09/16/2010 2:50PM

Sudden change of fortune for a well-liked man

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Benoit & Associates
Jockey Michael Martinez (left), with cousin Alex Solis.

They gathered in the room of Michael Martinez last Tuesday at Highland Hospital in Oakland, some 10 or 20 strong and a whole lot more than the two visitors a patient in his condition is normally allowed. Darrell Haire, the West Coast field man for the Jockeys Guild and a witness to the scene, looked around and saw nothing but fellow jockeys, grooms, exercise boys, and their families, come to give comfort at a very bad time.

“You can’t believe how much this kid is liked around the track,” Haire said. “The room was packed. But I couldn’t help thinking that the hospital people let them all in there because they thought maybe it was going to be a chance to say goodbye.”

It wasn’t, not that day, and maybe not for a long time now that Martinez is farther downstream from the lightning flash of an accident on the far turn of the main track at Golden Gate Fields last Sunday, when the 24-year-old native of Panama and expectant father went from rising star on the California scene to the latest in a sad line of horse racing’s permanently disabled.

The accident itself was even more startling than most, as Fair ’n Warmer, Martinez’ mount, suddenly found her front legs trip-wired in tight quarters and nowhere to go but down.

“Usually, when you can hear their hooves clicking, that’s a good thing,” said Haire, a former rider familiar with the sound. “You’re scared, because you’re clipping another horse’s heels, but you know you still got a chance to get out. Michael didn’t have that chance. He went down, like now – going 40 miles an hour.”

So quickly did Martinez and his horse drop from view that track announcer Michael Wrona, who takes great pride in accounting for all participants, was completely flummoxed.

“Where’s the favorite? Lost him, Fair ’n Warmer,” Wrona said when the leaders reached the head of the stretch, interrupting his call in the process. “Out of business, is he?”

He meant she, since Fair ’n Warmer is a 3-year-old filly who had won her previous race at the Humboldt County Fair in Ferndale. On this particular day, she was running for a $4,000 claiming price and a purse of $9,105. Up in the stands, her trainer, Bill Morey, was reasonably satisfied with the way the race was unfolding as the field banked into the turn.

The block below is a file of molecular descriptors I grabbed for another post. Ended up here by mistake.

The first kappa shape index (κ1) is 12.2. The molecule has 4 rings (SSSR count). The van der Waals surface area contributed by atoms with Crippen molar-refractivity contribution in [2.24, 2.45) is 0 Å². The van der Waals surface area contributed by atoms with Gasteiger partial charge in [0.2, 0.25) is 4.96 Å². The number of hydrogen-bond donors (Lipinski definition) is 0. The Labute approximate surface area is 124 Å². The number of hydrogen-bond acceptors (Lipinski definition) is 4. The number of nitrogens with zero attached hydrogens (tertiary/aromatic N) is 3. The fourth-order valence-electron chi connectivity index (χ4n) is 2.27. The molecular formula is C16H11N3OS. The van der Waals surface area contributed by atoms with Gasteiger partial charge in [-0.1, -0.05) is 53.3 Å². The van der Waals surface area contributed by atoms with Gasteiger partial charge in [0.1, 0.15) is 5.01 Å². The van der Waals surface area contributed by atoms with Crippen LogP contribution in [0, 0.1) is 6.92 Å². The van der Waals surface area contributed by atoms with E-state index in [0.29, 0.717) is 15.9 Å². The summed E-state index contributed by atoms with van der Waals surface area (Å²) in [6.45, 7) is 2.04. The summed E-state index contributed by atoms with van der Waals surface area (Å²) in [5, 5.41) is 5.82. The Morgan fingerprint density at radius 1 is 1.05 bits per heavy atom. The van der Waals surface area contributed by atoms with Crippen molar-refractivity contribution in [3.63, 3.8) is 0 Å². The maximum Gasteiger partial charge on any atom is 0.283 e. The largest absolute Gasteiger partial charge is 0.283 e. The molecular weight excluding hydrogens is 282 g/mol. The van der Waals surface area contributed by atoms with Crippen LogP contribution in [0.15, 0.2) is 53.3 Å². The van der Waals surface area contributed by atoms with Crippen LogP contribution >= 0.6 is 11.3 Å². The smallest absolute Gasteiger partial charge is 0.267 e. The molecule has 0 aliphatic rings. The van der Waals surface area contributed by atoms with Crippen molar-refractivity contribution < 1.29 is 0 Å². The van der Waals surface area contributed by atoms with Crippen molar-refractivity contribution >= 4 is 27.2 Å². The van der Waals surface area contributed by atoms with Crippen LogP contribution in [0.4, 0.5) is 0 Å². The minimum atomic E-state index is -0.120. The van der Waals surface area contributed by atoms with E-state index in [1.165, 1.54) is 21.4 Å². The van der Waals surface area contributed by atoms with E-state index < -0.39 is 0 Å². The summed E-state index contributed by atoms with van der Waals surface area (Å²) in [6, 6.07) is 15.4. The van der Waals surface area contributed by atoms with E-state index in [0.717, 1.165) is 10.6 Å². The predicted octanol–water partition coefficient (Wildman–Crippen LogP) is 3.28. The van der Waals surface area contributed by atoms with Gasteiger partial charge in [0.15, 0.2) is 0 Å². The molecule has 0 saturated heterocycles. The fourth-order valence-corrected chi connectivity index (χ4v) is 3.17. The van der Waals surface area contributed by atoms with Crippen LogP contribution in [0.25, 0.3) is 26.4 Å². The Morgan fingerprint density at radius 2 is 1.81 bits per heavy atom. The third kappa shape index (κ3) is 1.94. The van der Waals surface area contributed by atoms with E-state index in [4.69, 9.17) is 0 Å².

“It was unbelievable,” Morey said. “I had no idea what happened. Then I saw her running off the wrong way down the backside. The outrider caught her pretty quick, so I went to the test barn to check her before going back to wait for the ambulance.”

Amazingly, after tumbling and tangling with her rider, Fair ’n Warmer lived to fight another day.

“She had two staples put in a small gash in her forehead,” Morey said. “And a couple minor scrapes on her front legs, nothing requiring stitches.”

Martinez, as has been reported, suffered six fractured ribs, a skull fracture and three broken vertebrae in his mid-back, one of them shattered so badly that the bone fragments severed the spinal cord. Paralysis to his lower limbs was readily apparent, but it took a few days before Martinez’ other injuries could be stabilized enough to consider him out of immediate danger.

“By Wednesday they were back to restricting his visitors,” Haire noted. “I took that as a good sign.”

Running second to Russell Baze in the local standings is a role played by many good riders through the years, but Martinez, a natural lightweight, had been on the kind of roll that indicate great futures.

“He’s a great kid, always smiling, and the kind of kid who on a busy morning would literally work from six to 10, getting on every horse he could,” Morey said. “Him and his agent, Dennis Patterson, were a good fit and really starting to catch on.

“Those first couple days they had to deal with draining blood and fluid from his lungs, and the head injury, but now his brain is working just fine,” Morey added. “He talks in Spanish to his Spanish-speaking friends and in English to his English-speaking friends. He even got a chuckle out of us all when he told us he had to get out of there. When he was told he couldn’t leave right then, he said, ‘Get my agent. He’ll get me out.’ ”

Among those who rushed to Martinez’ side was his first cousin, Alex Solis, who had been riding in Kentucky. One of the game’s premier riders, Solis himself fractured a vertebra, suffered broken ribs and a punctured lung in a crash at Del Mar in 2004. Surgery was required to stabilized his spine.

“I’ve known Michael since he was a kid,” said an emotionally exhausted Solis on Thursday morning. “Yesterday he was able to talk to me a little bit more. He said he wanted to get up, and for me to help him get to the bathroom. I told him he had to stay relaxed, but they still got to keep him tied down.”

As he spoke, Solis was on his way to a Bay Area airport to pick up Martinez’ parents, who had never traveled outside their native Panama. Accompanying them was Solis’ mother.

“When I told him his parents were coming, he said, ‘Really?’ and was happy, then sad,” Solis said. “And then kind of scared. He’s pretty alert, so I think he’s got an idea how bad he is hurt.”

Although the chapter about being a professional jockey has come to an end, the Michael Martinez story is far from over. Doctors are hoping that stem cell treatments can help heal the spinal cord to a certain extent. Friends and family have him surrounded with support. And very soon, in the next few days, he will be holding in his two good arms his first-born child.